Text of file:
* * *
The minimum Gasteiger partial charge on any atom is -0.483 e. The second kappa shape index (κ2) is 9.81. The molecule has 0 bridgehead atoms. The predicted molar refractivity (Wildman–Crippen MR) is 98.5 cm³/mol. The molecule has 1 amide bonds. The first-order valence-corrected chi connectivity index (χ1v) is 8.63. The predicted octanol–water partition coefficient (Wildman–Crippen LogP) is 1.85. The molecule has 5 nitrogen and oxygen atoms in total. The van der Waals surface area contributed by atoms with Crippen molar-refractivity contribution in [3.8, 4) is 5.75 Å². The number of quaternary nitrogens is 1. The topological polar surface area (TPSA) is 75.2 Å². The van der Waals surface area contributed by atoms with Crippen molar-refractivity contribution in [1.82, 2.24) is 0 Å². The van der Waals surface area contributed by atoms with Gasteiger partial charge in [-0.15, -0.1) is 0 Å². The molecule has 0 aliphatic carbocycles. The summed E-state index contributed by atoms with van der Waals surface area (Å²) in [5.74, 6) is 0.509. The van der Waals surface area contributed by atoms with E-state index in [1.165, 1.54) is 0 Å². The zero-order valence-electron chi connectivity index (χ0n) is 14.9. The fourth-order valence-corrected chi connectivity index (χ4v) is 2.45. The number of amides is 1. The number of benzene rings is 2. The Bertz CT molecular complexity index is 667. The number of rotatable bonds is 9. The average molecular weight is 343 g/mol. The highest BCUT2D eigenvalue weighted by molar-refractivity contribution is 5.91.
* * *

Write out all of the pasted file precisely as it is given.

The minimum Gasteiger partial charge on any atom is -0.483 e. The second kappa shape index (κ2) is 9.81. The molecule has 0 bridgehead atoms. The predicted molar refractivity (Wildman–Crippen MR) is 98.5 cm³/mol. The molecule has 1 amide bonds. The first-order valence-corrected chi connectivity index (χ1v) is 8.63. The predicted octanol–water partition coefficient (Wildman–Crippen LogP) is 1.85. The molecule has 5 nitrogen and oxygen atoms in total. The van der Waals surface area contributed by atoms with Crippen molar-refractivity contribution in [3.8, 4) is 5.75 Å². The number of quaternary nitrogens is 1. The topological polar surface area (TPSA) is 75.2 Å². The van der Waals surface area contributed by atoms with Crippen molar-refractivity contribution in [1.82, 2.24) is 0 Å². The van der Waals surface area contributed by atoms with Gasteiger partial charge in [-0.15, -0.1) is 0 Å². The molecule has 0 aliphatic carbocycles. The summed E-state index contributed by atoms with van der Waals surface area (Å²) in [5.74, 6) is 0.509. The van der Waals surface area contributed by atoms with E-state index in [1.165, 1.54) is 0 Å². The zero-order valence-electron chi connectivity index (χ0n) is 14.9. The fourth-order valence-corrected chi connectivity index (χ4v) is 2.45. The number of amides is 1. The number of benzene rings is 2. The Bertz CT molecular complexity index is 667. The number of rotatable bonds is 9. The average molecular weight is 343 g/mol. The highest BCUT2D eigenvalue weighted by molar-refractivity contribution is 5.91.